For years, various observers of international politics and national development have called Brazil an emerging power on the world stage. There’s just one problem, as Charles de Gaulle pointed out many years ago; that “Brazil is the country of the future… and always will be.”
Under Workers’ Party President Dilma Rousseff the economy shrank 3.8% in 2015, leaving Brazil with a deficit of 11% of GDP and, with the Brazilian spending 90% on entitlements, that is unlikely to improve. The economy is expected to contract another 3.8% this year.
The list of Brazil’s problems only gets longer.
Rousseff has now been suspended by the Brazilian Senate, which voted 55-22 to accept the impeachment charges brought by the Brazilian Chamber of Deputies. She is accused of using money from state banks to cover up budget deficits.
Not helping her public image is the fact that recently, for the first time, she was caught up in the Petrobras scandal. Petrobras, Brazil’s state run oil company, was found to have been overpaid on contracts by government agencies and then returned the overpayment to various politicians to finance their campaigns. Rousseff is thought to have obstructed the investigation of Petrobras, of which she was also previously chairwoman, during many of the years preceding the scandal’s discovery. After former President Lula da Silva’s home was raided in connection to the scandal, she tried to appoint him as chief of staff. This move was blocked by a judge and her attempt only compounded the image of corruption. Cabinet members have greater immunity from investigations in Brazil.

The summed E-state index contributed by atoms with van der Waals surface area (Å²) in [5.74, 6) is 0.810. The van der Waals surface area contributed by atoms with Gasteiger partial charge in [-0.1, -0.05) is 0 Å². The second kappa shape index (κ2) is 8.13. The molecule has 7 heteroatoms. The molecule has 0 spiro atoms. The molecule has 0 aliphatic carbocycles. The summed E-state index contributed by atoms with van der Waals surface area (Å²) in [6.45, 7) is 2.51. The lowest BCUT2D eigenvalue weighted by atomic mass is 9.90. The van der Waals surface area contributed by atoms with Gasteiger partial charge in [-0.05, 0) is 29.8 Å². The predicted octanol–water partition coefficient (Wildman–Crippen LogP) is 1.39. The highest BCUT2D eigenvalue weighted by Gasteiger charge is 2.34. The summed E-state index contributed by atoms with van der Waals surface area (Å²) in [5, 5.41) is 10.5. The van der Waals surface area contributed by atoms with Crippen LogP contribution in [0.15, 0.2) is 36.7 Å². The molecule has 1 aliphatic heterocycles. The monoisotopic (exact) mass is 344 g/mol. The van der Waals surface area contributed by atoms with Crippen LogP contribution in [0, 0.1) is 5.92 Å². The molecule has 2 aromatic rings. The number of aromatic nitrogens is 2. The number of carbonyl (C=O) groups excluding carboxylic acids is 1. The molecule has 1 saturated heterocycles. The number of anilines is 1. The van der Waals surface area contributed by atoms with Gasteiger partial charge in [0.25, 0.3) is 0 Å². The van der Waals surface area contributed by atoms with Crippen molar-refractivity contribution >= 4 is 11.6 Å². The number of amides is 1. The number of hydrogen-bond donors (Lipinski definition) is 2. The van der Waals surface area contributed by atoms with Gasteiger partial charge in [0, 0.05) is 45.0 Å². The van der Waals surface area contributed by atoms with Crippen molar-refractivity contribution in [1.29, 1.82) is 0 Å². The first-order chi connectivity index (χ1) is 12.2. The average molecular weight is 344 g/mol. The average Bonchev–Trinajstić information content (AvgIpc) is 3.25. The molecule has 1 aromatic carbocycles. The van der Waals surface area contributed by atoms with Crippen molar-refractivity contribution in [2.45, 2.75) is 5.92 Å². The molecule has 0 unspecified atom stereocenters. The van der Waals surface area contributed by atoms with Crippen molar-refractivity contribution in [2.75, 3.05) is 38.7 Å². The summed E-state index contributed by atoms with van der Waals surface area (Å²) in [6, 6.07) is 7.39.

But what is truly driving the distrust of Rousseff’s government? According to Think Progress, the explanation is simply that Brazil is a racist and sexist country. But for the rest of us, we should see this as an example of what happens when government grabs more power.
When government gets in bed with business, corruption follows. The bigger the government, the more things like this happen. The smaller the government, the less likely businesses will find the need to curry favor with government officials. It also shows what happens when entitlement spending reaches the point of no return.
Maybe one day Brazil will become the powerhouse some predicted. But as for today, you can add Brazil to the list of failed socialism experiments.